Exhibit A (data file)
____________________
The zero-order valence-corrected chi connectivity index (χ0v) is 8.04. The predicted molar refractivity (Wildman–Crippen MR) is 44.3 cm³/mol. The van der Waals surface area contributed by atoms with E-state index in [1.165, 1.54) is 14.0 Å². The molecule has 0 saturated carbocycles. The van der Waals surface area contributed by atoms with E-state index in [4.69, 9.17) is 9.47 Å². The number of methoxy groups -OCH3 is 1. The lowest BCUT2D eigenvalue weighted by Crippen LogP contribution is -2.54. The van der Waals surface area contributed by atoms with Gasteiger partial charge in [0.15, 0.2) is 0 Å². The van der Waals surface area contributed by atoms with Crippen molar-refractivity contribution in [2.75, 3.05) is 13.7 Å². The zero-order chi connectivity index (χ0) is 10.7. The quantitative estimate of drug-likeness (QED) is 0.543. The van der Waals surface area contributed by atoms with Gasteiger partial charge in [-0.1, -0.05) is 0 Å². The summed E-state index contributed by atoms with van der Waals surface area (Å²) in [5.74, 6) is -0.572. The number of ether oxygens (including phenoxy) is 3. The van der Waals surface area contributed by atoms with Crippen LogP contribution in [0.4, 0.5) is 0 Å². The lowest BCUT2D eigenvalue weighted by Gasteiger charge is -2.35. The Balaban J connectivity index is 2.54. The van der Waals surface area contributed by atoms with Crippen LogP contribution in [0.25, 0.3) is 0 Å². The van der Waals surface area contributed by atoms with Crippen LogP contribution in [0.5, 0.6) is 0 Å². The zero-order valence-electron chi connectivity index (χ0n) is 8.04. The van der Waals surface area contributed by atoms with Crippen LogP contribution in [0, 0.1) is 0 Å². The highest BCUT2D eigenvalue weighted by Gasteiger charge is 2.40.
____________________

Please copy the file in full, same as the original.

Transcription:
The zero-order valence-corrected chi connectivity index (χ0v) is 8.04. The predicted molar refractivity (Wildman–Crippen MR) is 44.3 cm³/mol. The van der Waals surface area contributed by atoms with E-state index in [1.165, 1.54) is 14.0 Å². The molecule has 0 saturated carbocycles. The van der Waals surface area contributed by atoms with E-state index in [4.69, 9.17) is 9.47 Å². The number of methoxy groups -OCH3 is 1. The lowest BCUT2D eigenvalue weighted by Crippen LogP contribution is -2.54. The van der Waals surface area contributed by atoms with Gasteiger partial charge in [0.15, 0.2) is 0 Å². The van der Waals surface area contributed by atoms with Crippen molar-refractivity contribution in [2.75, 3.05) is 13.7 Å². The zero-order chi connectivity index (χ0) is 10.7. The quantitative estimate of drug-likeness (QED) is 0.543. The van der Waals surface area contributed by atoms with Gasteiger partial charge in [-0.1, -0.05) is 0 Å². The summed E-state index contributed by atoms with van der Waals surface area (Å²) in [5.74, 6) is -0.572. The number of ether oxygens (including phenoxy) is 3. The van der Waals surface area contributed by atoms with Crippen LogP contribution in [0.4, 0.5) is 0 Å². The lowest BCUT2D eigenvalue weighted by Gasteiger charge is -2.35. The Balaban J connectivity index is 2.54. The van der Waals surface area contributed by atoms with Crippen LogP contribution in [0.25, 0.3) is 0 Å². The van der Waals surface area contributed by atoms with Crippen LogP contribution in [0.5, 0.6) is 0 Å². The zero-order valence-electron chi connectivity index (χ0n) is 8.04. The van der Waals surface area contributed by atoms with Crippen LogP contribution in [0, 0.1) is 0 Å². The highest BCUT2D eigenvalue weighted by Gasteiger charge is 2.40.